but I was not surveying, just paradin' the beach. Spent more time down near the surfline than up in the drift. But really I don't think there were any dead birds here, no puffins nor anybody else. Though they were being found to the north and south, if any had arrived on the swept-clean Rialto beaches, they were carried off or buried.

Soundscape for Cee

Sunday, February 05, 2012

Walkabout In the 'Hood

It was so sunny and crisp on Saturday, Mount Baker stood out clearly even in the middle of the afternoon. I traipsed around the neighborhood in search of an open horizon. From Crown Park (formerly Crown Zellerbach Park, one presumes, for the erstwhile owners of the paper mill below):

Near the corner of 4th and M Streets, Port Angeles, February 4, 2012 (Click for larger image.)
The Nippon Paper Mill, the harbor, Ediz Hook, the Strait of Juan de Fuca, Mount Baker white on the horizon, February 4, 2012 (Click for larger image.)

Loverly view, innit? Somewhere down there in that picture, the mill is hard at work building a biofuels plant. The locals in government and industry want the jobs, the cheaper power. Nobody seems to care about the consequences to the planet. "The pollutants that would increase are nitrogen oxide by 6 tons a year, volatile organic compounds by 36 tons a year and carbon dioxide by 231,000 tons per year..." Even the environmentalists, who have gone to court again to try to stop it, are couching their argument in NIMBY terms, the damage to our local air quality. Carbon dioxide, y'all. The plant is going to make the air around here less clear, that's true. But even if that weren't the case, how is it ok to produce all that carbon dioxide in order to save money and make jobs??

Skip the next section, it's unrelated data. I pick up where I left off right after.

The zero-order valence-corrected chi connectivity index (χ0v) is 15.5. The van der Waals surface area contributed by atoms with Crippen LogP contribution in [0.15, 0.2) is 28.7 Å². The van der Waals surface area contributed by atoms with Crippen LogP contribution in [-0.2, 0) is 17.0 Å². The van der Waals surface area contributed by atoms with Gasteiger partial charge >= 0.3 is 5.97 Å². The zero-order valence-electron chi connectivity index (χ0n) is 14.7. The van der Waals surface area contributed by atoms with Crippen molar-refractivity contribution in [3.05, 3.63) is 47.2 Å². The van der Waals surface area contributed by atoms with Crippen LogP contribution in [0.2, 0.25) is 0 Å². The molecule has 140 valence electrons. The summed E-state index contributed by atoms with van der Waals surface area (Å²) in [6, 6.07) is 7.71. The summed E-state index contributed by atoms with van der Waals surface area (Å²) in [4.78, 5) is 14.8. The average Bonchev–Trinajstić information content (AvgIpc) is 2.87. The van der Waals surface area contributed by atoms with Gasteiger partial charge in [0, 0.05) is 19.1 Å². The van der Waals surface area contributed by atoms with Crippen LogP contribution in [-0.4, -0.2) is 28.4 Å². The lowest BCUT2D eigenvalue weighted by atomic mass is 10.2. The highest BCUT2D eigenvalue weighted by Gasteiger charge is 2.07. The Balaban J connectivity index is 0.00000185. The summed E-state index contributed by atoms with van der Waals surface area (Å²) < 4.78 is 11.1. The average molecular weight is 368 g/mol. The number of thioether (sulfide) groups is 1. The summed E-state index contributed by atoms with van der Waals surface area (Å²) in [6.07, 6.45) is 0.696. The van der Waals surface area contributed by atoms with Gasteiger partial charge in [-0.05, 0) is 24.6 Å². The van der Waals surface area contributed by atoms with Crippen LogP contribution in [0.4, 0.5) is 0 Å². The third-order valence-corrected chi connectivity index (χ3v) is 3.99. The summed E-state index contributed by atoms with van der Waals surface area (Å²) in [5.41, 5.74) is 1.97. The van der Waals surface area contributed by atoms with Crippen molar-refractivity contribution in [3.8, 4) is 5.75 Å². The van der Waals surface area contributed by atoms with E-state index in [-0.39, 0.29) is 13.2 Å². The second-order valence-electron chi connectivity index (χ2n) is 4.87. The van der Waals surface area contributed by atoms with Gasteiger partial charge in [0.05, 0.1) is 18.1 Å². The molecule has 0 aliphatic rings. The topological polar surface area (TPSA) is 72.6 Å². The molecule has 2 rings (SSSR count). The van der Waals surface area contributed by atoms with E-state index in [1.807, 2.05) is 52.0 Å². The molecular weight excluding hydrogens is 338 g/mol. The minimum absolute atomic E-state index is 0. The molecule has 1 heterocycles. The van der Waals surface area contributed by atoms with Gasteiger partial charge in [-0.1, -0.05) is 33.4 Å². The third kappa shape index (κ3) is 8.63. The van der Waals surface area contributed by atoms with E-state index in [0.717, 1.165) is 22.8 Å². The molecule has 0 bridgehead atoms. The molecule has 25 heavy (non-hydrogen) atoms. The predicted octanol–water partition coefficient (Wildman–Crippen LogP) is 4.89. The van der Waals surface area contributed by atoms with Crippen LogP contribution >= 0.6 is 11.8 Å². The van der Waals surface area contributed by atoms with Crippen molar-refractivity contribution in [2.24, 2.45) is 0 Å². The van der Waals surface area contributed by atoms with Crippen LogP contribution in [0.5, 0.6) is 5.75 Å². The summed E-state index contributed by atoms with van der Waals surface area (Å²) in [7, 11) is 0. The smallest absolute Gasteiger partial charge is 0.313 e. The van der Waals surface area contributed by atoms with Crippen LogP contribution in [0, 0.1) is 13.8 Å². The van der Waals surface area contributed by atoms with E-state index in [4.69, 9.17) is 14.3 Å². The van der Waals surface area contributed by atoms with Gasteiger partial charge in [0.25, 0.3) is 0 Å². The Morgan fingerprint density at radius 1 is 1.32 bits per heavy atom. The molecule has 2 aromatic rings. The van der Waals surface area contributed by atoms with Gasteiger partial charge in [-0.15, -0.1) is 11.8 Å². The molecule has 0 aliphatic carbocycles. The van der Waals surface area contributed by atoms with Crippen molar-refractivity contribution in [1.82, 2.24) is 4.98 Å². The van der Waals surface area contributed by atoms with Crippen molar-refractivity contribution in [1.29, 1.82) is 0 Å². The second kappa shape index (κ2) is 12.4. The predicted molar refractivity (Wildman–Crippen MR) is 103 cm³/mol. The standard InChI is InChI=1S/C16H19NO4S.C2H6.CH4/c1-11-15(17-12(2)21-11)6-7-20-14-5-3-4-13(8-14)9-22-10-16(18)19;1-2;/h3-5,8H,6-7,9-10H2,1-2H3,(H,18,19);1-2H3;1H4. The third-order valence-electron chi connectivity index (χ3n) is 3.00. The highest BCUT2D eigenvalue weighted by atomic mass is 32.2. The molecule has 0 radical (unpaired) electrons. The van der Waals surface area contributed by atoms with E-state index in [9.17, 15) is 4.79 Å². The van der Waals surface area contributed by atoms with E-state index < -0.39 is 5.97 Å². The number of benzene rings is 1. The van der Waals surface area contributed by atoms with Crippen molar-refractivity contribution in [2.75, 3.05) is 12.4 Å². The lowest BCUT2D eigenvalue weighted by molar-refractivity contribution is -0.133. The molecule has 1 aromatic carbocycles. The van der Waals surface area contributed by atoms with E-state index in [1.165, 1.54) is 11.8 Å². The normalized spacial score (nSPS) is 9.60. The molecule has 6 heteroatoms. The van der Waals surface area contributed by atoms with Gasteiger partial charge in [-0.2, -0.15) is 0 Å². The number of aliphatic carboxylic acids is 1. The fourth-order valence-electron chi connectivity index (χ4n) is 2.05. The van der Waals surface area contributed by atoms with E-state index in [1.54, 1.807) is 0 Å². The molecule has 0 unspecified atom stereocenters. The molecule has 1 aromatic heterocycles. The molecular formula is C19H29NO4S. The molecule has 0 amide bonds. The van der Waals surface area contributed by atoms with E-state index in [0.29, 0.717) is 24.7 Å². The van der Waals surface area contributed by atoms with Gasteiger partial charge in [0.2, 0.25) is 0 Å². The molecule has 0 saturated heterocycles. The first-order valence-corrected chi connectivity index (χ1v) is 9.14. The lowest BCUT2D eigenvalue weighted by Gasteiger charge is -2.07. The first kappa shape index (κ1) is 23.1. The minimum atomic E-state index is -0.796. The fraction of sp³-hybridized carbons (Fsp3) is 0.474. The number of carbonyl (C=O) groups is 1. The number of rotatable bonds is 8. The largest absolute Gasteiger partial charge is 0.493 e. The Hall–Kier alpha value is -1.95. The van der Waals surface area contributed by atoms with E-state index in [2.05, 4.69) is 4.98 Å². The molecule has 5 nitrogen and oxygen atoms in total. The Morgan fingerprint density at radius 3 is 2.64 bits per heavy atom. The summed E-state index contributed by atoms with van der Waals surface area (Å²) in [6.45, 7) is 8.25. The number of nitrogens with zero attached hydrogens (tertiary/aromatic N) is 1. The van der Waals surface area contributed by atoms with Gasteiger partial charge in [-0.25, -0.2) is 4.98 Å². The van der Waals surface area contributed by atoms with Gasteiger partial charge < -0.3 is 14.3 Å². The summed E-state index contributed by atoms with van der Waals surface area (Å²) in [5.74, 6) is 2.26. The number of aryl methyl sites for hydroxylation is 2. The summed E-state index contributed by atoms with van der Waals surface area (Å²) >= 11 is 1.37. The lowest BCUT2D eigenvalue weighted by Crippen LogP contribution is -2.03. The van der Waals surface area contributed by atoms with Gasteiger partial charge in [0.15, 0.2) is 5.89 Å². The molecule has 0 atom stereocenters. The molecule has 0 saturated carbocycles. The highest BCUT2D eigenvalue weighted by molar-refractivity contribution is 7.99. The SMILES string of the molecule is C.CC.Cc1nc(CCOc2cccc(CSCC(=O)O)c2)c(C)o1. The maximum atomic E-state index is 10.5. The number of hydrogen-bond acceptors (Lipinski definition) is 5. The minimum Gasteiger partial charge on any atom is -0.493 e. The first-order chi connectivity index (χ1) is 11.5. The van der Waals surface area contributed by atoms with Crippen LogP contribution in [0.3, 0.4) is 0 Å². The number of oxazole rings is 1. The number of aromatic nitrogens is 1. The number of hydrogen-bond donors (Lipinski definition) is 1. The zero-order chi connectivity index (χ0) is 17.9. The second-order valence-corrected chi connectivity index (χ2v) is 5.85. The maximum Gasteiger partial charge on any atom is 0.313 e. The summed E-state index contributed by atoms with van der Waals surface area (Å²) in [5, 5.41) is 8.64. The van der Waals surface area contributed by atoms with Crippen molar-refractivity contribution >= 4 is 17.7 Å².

I am aware of the contradiction: we are joyfully taking down the dams on the Elhwa River to call the salmon home. The lower dam did produce clean power for some small percent of the mill's needs; but that power has already been replaced by Bonneville power— also clean— pulled out of the grid. Nippon Paper doesn't need the biofuels plant. Bonneville power is, however, part of the system of dams that kills rivers and salmon. Nothing is simple.

Quiet Days for a Shipwatcher

The big ships come and go. Mysterious things go on. Alaskan Navigator has been at the terminal having work done for more than a week. When she first appeared there, floating so high out of the water it looked like you could attach some balloons and carry her off altogether, I had to detour down to the harbor to take a look, not that being up close to her explained anything.

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Back behind Platypus Marine, Aleutian Spirit was 'on the hard', as David Sellars phrases it in his columns for Peninsula Daily News.